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Transaction volumes staying above long-term average

The Eurozone’s laborious economic recovery has once again been hit by a political shock. The UK referendum’s direct effects on economic activity will be limited but not negligible, leading BNP Paribas economists to revise their forecasts slightly downward to 1.4% in the Eurozone in 2016. In the long term, the economic consequences will depend enormously on the type of agreement that the British will manage to negotiate with EU members. Given that the UK admits that it is not yet ready to start negotiations, it is really too soon to formulate any conclusions.

The volume of investment in commercial real estate amounted to € 34.7 bn during H1 2016. This represented a drop of 14% compared to H1 2015 which stays the highest first half-year period since 2007. Investment volumes may have slowed down over the last six months but they remained 30% above the 10-year average that stands at € 26.9bn.

Central London remains 11% up on long term average (€ 10.7bn) but suffered an 18% drop during H1 2016 compared to H1 2015 caused by a wait-and-see attitude regarding the EU-referendum; this drop could strengthen until there is some clarity on the future relationship between the UK and the EU.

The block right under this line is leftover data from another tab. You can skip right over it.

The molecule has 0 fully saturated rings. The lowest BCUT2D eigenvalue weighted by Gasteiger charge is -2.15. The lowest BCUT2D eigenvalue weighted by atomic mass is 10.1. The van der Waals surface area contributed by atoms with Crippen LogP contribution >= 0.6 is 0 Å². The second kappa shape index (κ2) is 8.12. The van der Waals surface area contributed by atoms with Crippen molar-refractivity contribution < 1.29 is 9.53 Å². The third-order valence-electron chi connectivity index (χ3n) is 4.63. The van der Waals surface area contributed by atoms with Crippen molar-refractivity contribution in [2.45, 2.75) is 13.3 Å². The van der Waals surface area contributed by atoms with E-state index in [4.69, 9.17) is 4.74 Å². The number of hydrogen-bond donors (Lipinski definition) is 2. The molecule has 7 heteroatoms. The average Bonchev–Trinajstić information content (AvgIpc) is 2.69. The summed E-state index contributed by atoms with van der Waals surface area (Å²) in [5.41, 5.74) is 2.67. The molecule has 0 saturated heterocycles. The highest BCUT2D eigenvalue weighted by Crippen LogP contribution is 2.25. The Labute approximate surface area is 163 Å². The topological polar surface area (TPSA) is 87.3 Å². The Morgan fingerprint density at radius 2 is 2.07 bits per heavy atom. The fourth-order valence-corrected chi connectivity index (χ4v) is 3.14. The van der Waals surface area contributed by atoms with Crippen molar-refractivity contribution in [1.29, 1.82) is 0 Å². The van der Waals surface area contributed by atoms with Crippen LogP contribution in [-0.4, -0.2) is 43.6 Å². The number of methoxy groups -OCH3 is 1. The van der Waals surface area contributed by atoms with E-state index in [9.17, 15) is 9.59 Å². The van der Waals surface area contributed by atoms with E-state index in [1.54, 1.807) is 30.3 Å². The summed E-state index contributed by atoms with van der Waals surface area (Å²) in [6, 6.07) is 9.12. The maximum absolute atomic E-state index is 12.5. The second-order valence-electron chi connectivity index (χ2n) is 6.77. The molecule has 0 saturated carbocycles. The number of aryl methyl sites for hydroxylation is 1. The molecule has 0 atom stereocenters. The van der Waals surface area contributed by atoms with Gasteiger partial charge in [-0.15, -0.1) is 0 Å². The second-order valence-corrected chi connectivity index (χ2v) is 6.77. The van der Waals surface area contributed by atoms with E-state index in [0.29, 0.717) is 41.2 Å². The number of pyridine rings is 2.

Central Paris, after a very slow start to the year, caught up during Q2 and stood 8% down on H1 2015. In Germany, the 4 main markets recorded a 25% drop between H1 2016 and H1 2015; only Hamburg stayed on an upward trend and reached € 2.1bn over the first six months of 2016. Nevertheless, these 6 major European markets remained significantly above their 10-year average.

Dublin, thanks to an extraordinary catching-up in Q2 favoured by investor interest in retail assets, signed a new record at €2.3bn during H1 2016, almost doubling last year’s equivalent figure. Likewise, Brussels and Vienna have got off to a flying start in 2016.

Key interest rates posted new records in 2016. German 10-year bund already turned negative in Q2 (-0.13%) and should reach -0.2% at the end of the year. This, combined with high volume of liquidity tightened prime yields further. For offices, prime yields stood at 4.15 % in Q2 2016 on average among the 14 markets monitored 41 bp down on Q2 2015.

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